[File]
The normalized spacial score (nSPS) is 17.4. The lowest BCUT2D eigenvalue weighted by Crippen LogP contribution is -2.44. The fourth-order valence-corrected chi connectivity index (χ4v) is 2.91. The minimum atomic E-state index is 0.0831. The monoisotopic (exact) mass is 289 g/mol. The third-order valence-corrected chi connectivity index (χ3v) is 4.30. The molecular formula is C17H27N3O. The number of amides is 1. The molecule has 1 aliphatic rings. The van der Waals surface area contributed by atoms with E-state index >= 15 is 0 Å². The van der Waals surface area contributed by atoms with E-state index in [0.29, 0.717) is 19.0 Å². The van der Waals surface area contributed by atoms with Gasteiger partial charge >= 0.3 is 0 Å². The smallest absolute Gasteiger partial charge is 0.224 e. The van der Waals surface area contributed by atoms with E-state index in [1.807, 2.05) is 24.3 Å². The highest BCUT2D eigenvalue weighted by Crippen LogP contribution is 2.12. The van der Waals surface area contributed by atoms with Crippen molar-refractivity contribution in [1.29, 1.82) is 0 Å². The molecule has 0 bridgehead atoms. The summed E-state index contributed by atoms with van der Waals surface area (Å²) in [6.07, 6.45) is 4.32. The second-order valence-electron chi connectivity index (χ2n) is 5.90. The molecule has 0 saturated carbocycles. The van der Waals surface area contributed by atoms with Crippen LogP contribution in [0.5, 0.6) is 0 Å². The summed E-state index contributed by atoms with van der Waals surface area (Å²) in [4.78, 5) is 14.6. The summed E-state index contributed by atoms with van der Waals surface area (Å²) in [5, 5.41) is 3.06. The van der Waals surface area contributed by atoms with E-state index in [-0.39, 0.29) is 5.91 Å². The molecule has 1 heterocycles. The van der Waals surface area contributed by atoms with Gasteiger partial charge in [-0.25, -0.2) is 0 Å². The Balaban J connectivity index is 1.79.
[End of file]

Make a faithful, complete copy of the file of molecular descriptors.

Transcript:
The normalized spacial score (nSPS) is 17.4. The lowest BCUT2D eigenvalue weighted by Crippen LogP contribution is -2.44. The fourth-order valence-corrected chi connectivity index (χ4v) is 2.91. The minimum atomic E-state index is 0.0831. The monoisotopic (exact) mass is 289 g/mol. The third-order valence-corrected chi connectivity index (χ3v) is 4.30. The molecular formula is C17H27N3O. The number of amides is 1. The molecule has 1 aliphatic rings. The van der Waals surface area contributed by atoms with E-state index >= 15 is 0 Å². The van der Waals surface area contributed by atoms with E-state index in [0.29, 0.717) is 19.0 Å². The van der Waals surface area contributed by atoms with Gasteiger partial charge >= 0.3 is 0 Å². The smallest absolute Gasteiger partial charge is 0.224 e. The van der Waals surface area contributed by atoms with E-state index in [1.807, 2.05) is 24.3 Å². The highest BCUT2D eigenvalue weighted by Crippen LogP contribution is 2.12. The van der Waals surface area contributed by atoms with Crippen molar-refractivity contribution in [1.29, 1.82) is 0 Å². The molecule has 0 bridgehead atoms. The summed E-state index contributed by atoms with van der Waals surface area (Å²) in [6.07, 6.45) is 4.32. The second-order valence-electron chi connectivity index (χ2n) is 5.90. The molecule has 0 saturated carbocycles. The van der Waals surface area contributed by atoms with Crippen LogP contribution in [0.5, 0.6) is 0 Å². The summed E-state index contributed by atoms with van der Waals surface area (Å²) in [4.78, 5) is 14.6. The summed E-state index contributed by atoms with van der Waals surface area (Å²) in [5, 5.41) is 3.06. The van der Waals surface area contributed by atoms with E-state index in [-0.39, 0.29) is 5.91 Å². The molecule has 1 heterocycles. The van der Waals surface area contributed by atoms with Gasteiger partial charge in [-0.25, -0.2) is 0 Å². The Balaban J connectivity index is 1.79.